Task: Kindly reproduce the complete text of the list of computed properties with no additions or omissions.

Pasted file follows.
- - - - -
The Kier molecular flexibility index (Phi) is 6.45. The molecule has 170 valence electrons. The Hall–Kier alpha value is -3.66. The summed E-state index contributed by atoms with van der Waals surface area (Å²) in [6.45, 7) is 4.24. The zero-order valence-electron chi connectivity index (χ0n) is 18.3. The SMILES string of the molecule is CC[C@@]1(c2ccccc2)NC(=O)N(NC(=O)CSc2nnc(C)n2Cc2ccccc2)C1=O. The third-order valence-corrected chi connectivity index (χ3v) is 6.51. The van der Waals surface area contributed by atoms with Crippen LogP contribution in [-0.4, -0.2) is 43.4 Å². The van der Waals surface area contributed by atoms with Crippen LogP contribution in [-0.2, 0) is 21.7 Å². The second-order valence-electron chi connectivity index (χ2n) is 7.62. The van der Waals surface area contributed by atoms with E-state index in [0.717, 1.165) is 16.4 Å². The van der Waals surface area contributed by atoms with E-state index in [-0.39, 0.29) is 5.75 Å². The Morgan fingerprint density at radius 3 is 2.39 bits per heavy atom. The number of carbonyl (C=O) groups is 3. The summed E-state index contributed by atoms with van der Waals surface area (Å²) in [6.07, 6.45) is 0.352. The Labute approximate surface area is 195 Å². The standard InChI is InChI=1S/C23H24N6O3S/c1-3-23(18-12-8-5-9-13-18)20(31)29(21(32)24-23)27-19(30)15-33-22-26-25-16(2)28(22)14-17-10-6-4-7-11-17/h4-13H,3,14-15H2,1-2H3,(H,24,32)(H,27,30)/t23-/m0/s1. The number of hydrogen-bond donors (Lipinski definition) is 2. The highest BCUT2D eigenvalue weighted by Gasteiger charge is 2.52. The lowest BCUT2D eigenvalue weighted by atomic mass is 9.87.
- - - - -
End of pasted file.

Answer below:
The Kier molecular flexibility index (Phi) is 6.45. The molecule has 170 valence electrons. The Hall–Kier alpha value is -3.66. The summed E-state index contributed by atoms with van der Waals surface area (Å²) in [6.45, 7) is 4.24. The zero-order valence-electron chi connectivity index (χ0n) is 18.3. The SMILES string of the molecule is CC[C@@]1(c2ccccc2)NC(=O)N(NC(=O)CSc2nnc(C)n2Cc2ccccc2)C1=O. The third-order valence-corrected chi connectivity index (χ3v) is 6.51. The van der Waals surface area contributed by atoms with Crippen LogP contribution in [-0.4, -0.2) is 43.4 Å². The van der Waals surface area contributed by atoms with Crippen LogP contribution in [-0.2, 0) is 21.7 Å². The second-order valence-electron chi connectivity index (χ2n) is 7.62. The van der Waals surface area contributed by atoms with E-state index in [0.717, 1.165) is 16.4 Å². The van der Waals surface area contributed by atoms with E-state index in [-0.39, 0.29) is 5.75 Å². The Morgan fingerprint density at radius 3 is 2.39 bits per heavy atom. The number of carbonyl (C=O) groups is 3. The summed E-state index contributed by atoms with van der Waals surface area (Å²) in [6.07, 6.45) is 0.352. The Labute approximate surface area is 195 Å². The standard InChI is InChI=1S/C23H24N6O3S/c1-3-23(18-12-8-5-9-13-18)20(31)29(21(32)24-23)27-19(30)15-33-22-26-25-16(2)28(22)14-17-10-6-4-7-11-17/h4-13H,3,14-15H2,1-2H3,(H,24,32)(H,27,30)/t23-/m0/s1. The number of hydrogen-bond donors (Lipinski definition) is 2. The highest BCUT2D eigenvalue weighted by Gasteiger charge is 2.52. The lowest BCUT2D eigenvalue weighted by atomic mass is 9.87.